On June 25, 1876 George Armstrong Custer rode into the Little Big Horn and Crazy Horse turned him into a pin cushion.  Put a dent in the 100 year celebration of Independence Day in 1876.  The Cheyenne and the Lakota Sioux saw Custer coming from a long ways away.

 

2013 - 1876 = 137 years since Custer bit the dust.

 

I'm just thinking that these markets just might be riding into a big Little Big Horn.  Custer's Last Stand pops into my cabbagehead, anyhow.  Might be a bad analogy, but I think that analogy is a good one. 

 

 

 

Mon, 04/29/2013 - 16:18 | 3511143 Stuck on Zero
Stuck on Zero's picture

Random walk driven by TPTB.

 

Mon, 04/29/2013 - 16:21 | 3511156 Zymurguy
Zymurguy's picture

Just wait until I get my quantum-pre-frequency-trading computer online... I'll be making moves before the market does by trading in a dimension set a few seconds before ours.

Now, it was here just a minute ago... dang.

Mon, 04/29/2013 - 16:25 | 3511158 MedicalQuack
MedicalQuack's picture

Absolutely do not count on the Consumer Protection Agency to do one thing.  Richard Cordray is lost and thinks that by building a data base he can study and see how consumers react with financial firms..duh.  Hire a few quants who design the models and software that we react with ...duh

He's totally lost and it shows to any in tech and building that data base of millions of US consumers is just showing he's doing something...same garbage again with putting a lawyer into a job where a technologist would be better.  Sure we need lawyers in the background but not up front.  I predicted this over a year ago and asked if he understand formulas and math...well here we are...and I don't pride myself on being able to predict, I'm just a scary logical female who understands data mechanics and tries to share it in layman's words with others so you know WTF is going on.

http://ducknetweb.blogspot.com/2013/04/richard-cordray-fail-with-underst...

The consumer areas of privacy are still a huge problem too and we do need to license all who sell data as well as who knows who's doing what and bottom line is that consumers are the free labor that fixes all the data banks and corporation sell about us while they put billions in the bank and sit on tons of cash.  Example in 2010 Walgreens made short of $800 million selling data, so does that give you an idea of the billions we are taling about with pure cash created by some mining and query algorithms.  It is so hard for most to get their head around this as its an invisible intangible out there but believe me it exists and the less you know about it, the happier the banks and other data sellers are. How did that data get out there about me...hmmm..once upon a time you did a web search about that topic and it may have been sold half a dozen times before you even see it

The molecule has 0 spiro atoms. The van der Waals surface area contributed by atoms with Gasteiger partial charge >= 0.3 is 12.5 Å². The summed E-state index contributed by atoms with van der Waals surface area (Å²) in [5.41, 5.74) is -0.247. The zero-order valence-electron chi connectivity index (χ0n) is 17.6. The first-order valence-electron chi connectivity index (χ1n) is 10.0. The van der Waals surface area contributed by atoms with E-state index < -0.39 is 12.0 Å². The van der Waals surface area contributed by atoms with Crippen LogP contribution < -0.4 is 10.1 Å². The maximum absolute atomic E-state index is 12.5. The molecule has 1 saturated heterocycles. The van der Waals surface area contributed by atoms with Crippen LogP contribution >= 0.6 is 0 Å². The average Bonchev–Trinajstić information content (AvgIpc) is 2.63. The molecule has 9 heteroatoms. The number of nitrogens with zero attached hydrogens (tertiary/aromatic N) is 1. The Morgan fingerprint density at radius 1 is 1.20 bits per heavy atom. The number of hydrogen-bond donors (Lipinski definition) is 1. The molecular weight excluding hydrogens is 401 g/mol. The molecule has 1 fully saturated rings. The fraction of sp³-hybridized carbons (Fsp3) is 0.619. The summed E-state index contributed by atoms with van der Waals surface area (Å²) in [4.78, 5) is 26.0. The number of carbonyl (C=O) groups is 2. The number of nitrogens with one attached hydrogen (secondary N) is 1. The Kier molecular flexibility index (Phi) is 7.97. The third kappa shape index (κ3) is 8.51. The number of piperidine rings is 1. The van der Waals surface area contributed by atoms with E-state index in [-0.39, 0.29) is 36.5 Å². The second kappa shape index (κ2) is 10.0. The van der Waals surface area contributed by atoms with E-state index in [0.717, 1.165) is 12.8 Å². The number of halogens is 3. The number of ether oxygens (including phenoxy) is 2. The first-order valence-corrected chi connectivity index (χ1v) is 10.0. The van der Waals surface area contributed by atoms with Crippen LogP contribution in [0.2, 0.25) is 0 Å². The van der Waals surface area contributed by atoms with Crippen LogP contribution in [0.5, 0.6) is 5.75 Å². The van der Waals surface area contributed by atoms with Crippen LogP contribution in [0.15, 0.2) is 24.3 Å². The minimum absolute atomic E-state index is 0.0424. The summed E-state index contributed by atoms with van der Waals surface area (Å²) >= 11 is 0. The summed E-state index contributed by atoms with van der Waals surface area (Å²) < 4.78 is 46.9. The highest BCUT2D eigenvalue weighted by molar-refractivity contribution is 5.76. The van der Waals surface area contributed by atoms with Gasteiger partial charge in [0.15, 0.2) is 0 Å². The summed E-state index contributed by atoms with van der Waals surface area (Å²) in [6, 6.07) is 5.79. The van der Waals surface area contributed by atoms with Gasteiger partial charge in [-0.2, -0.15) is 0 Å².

http://ducknetweb.blogspot.com/2013/04/data-floating-around-web-and-you-...

In all honesty I used to just write about the illiteracy of the GOP but there's plenty of it migrating over the White House staff areas now too, as Kerry said a few weeks ago that it's ok in the US to be stupid, well not if you want to keep a little of your money but he has plenty so he can be stupid himself I guess:)

Mon, 04/29/2013 - 16:33 | 3511190 dadichris
dadichris's picture

IMO, the author needs to rethink his assumption that free market capitalism actually exists in the US.

HFT is a central planners wet dream

Mon, 04/29/2013 - 17:40 | 3511405 observer007
observer007's picture

Casey: All Banks Are Bankrupt

 

The whole banking business is corrupt from top to bottom today. Part of the problem is that banks are no longer financed by the individuals who start them, putting their personal net worth on the line.

Mon, 04/29/2013 - 22:13 | 3512328 cdskiller
cdskiller's picture

Always nice to read drivel from the enemy camp.

Tue, 04/30/2013 - 07:54 | 3513192 Downtoolong
Downtoolong's picture

And when the valuation models become institutionalized, and all financial managers are pressured into accepting and following them, all profits and wealth will be transferred at nearly the speed of light to those who create the models and are allowed to front-run the results of their calculations in the market. At this point, investment asset gathering might as well be a collection process administered by the IRS.

Resurrect Isaac Asimov. We need him to write “I Robot Stock Markets”. Of course, in this version there wouldn’t be three laws; there would be no laws.

Or, we could just wait for the PBS documentary when it all unfolds and nobody saw it coming.